More and more and more measles

There was a measles outbreak in Brooklyn in March. That means there was a vaccination problem in Brooklyn.

In March, New York City health authorities saw a sudden rise in measles cases in several densely populated Orthodox Jewish communities.

The disease quickly spread. Among the 58 measles cases reported thus far, a child contracted pneumonia and two pregnant women were hospitalized, according to the New York City Department of Health and Mental Hygiene. One of the women had a miscarriage.

Very sad, when measles shouldn’t be around at all.

The department traced the outbreak to a person who it concluded brought the virus from a trip to London, says Jay Varma, the department’s deputy commissioner for disease control. Overall, vaccination rates are high in the communities, he says, but the outbreak then started in a small group of families with members who refused vaccines, he says.

Refused vaccines, but continued to mingle with other people.

While measles no longer circulates freely in the U.S., health authorities still battle outbreaks. All states require that children receive vaccinations before attending school, with some exceptions for medical reasons.

But many states grant religious or philosophical exemptions, creating pockets of vulnerability.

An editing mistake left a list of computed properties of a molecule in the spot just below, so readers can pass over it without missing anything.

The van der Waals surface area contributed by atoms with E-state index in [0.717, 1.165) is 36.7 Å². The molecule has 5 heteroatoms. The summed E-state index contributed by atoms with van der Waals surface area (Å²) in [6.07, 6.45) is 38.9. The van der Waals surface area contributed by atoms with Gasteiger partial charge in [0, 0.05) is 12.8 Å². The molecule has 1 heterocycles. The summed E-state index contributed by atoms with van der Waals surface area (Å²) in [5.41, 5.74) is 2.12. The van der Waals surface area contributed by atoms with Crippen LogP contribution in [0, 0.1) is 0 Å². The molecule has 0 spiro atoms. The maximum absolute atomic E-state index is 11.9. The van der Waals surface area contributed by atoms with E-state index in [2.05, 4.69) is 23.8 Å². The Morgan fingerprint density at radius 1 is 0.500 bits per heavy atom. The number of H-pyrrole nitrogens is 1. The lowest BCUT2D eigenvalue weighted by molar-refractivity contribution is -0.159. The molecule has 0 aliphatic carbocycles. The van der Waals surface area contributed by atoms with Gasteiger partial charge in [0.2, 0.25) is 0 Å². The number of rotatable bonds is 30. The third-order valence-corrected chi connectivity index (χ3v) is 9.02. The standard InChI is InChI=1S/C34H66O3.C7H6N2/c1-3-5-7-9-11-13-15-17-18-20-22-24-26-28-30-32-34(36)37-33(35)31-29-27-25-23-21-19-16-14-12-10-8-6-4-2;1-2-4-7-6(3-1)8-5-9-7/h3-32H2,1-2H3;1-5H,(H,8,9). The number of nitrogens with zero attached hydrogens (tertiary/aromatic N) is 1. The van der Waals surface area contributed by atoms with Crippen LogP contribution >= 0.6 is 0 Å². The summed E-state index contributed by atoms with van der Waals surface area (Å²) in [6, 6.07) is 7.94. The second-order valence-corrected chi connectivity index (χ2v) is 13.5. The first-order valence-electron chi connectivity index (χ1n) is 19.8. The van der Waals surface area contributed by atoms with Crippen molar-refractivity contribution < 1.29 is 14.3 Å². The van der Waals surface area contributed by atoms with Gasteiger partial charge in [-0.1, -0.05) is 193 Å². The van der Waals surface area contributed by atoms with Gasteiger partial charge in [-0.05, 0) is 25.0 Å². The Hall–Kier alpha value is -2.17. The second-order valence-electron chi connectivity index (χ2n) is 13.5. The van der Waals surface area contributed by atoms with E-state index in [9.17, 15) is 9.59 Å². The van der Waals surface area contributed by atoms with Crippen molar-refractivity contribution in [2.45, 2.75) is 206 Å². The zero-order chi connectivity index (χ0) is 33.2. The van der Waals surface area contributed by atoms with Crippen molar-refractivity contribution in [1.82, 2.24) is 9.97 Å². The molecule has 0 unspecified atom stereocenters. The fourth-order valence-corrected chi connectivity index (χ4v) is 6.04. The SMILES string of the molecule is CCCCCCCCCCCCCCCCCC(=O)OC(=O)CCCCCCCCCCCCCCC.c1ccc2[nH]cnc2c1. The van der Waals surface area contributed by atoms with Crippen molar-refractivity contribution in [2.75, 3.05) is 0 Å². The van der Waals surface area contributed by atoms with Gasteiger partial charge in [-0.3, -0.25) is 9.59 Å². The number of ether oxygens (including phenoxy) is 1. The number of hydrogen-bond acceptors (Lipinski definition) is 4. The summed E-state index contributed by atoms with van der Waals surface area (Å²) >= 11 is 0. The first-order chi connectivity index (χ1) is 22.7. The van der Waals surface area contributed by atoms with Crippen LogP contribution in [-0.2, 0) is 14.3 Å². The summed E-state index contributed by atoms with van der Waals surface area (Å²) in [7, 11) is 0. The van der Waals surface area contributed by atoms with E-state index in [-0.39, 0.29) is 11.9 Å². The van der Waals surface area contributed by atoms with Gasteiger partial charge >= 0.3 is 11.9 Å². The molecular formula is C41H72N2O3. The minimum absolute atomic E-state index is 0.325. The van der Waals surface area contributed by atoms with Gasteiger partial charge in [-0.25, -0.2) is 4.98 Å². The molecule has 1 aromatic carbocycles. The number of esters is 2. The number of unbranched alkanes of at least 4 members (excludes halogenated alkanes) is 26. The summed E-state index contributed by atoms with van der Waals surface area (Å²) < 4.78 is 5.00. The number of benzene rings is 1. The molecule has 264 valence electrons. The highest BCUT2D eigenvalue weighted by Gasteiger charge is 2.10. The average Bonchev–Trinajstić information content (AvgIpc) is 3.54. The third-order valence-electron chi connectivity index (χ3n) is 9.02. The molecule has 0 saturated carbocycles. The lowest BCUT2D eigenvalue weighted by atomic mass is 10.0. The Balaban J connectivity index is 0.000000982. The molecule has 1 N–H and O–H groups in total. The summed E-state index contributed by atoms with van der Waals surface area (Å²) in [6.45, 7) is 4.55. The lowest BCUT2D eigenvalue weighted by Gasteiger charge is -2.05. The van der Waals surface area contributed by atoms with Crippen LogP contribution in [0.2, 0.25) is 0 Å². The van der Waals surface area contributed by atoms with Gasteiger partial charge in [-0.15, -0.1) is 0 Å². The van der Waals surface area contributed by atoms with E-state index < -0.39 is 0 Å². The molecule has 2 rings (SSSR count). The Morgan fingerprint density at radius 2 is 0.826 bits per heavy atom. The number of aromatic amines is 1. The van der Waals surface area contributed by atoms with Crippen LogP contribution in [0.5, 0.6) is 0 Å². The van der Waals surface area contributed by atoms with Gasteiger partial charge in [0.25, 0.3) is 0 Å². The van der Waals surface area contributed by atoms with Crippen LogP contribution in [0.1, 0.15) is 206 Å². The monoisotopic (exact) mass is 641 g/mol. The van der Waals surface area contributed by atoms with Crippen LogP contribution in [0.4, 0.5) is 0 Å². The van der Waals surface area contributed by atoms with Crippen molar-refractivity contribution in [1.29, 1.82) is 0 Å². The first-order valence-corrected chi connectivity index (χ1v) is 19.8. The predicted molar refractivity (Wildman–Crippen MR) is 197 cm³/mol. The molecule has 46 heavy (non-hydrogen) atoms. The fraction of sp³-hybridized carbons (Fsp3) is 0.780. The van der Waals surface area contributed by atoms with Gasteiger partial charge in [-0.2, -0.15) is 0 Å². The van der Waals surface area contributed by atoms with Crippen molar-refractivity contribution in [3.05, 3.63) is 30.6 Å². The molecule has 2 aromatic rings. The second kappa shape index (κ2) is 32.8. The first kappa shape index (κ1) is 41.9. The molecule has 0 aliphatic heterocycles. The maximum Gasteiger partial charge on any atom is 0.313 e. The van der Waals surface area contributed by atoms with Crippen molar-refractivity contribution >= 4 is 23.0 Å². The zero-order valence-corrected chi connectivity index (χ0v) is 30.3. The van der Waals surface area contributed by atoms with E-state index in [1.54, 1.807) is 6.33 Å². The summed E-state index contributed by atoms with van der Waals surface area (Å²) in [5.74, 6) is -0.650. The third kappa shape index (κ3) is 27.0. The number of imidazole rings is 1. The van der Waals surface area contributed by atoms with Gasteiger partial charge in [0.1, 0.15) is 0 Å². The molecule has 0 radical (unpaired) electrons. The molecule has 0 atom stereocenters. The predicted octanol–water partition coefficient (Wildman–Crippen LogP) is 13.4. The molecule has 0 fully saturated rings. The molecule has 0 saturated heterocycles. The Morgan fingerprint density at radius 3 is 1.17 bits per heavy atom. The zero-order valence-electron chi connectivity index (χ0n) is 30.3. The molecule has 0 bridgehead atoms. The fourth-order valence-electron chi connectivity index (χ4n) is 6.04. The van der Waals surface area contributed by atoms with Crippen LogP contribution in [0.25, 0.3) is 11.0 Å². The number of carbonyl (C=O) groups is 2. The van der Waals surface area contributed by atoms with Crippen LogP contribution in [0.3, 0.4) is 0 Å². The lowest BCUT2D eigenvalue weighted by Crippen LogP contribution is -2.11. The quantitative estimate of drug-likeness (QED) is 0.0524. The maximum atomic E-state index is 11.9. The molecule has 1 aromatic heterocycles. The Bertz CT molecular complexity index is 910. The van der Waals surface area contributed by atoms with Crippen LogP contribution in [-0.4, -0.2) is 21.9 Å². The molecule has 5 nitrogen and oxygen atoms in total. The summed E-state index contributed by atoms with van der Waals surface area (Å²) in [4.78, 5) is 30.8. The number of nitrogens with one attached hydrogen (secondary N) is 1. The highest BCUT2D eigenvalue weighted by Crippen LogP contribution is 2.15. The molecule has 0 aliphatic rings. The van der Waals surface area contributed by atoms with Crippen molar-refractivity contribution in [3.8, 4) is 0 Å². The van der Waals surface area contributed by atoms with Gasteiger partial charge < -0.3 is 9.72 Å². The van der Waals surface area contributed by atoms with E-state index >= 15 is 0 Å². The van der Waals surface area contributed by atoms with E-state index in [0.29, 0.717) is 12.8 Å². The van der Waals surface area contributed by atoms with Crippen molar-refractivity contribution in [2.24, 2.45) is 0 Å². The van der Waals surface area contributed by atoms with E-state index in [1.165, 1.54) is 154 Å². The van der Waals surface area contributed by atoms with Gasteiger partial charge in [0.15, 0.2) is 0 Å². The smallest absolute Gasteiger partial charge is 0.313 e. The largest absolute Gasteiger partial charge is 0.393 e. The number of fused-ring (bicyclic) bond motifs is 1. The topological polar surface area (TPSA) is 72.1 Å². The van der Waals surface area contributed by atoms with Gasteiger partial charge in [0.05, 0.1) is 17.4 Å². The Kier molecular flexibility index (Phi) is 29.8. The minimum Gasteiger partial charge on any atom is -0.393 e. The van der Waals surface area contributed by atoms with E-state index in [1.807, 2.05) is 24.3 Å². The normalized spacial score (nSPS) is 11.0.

In other words, it’s not the case that “all states require that children receive vaccinations before attending school.” Many states don’t require that at all, because those exemptions are freely given.

No doubt it’s all part of god’s plan.






  1. raven says

    2 or 3 out of a 1000 kids who get measles will just die.

    In the third world, it can be 10X higher.

    A kid near me recently died of measles. His parents weren’t even anti-vaxxers. He had been partially vaccinated in a third world country. Some vaccines are heat labile and break down if not stored properly, a problem in tropical third world countries.

    Which means, someone else who was most likely not vaccinated, gave it to him. Thanks a lot.

  2. says

    In all the recent news about Jenny McCarthy joining The View, I saw a quote from her that said something to the effect of: if people have to die for the medical establishment to acknowledge the dangers of the current vaccines, then so be it.

    Barf. I hope her change of venue doesn’t exacerbate and accelerate these sorts of outbreaks.

  3. Matt Penfold says

    We’ve had an outbreak of measles here in Wales. One man in his 20s died from pneumonia brought on by his having measles. Thankfully the public health agencies responded well, laying on special clinics to get kids vaccinated. The local TV and press did a good job as well. Plenty of interviews with specialists in public health, immunisation and infectious diseases, constantly pointing out the research that suggested link between MMR and autism has been totally discredit, and no interviews at all with the anti-vax killers.

  4. Claire Ramsey says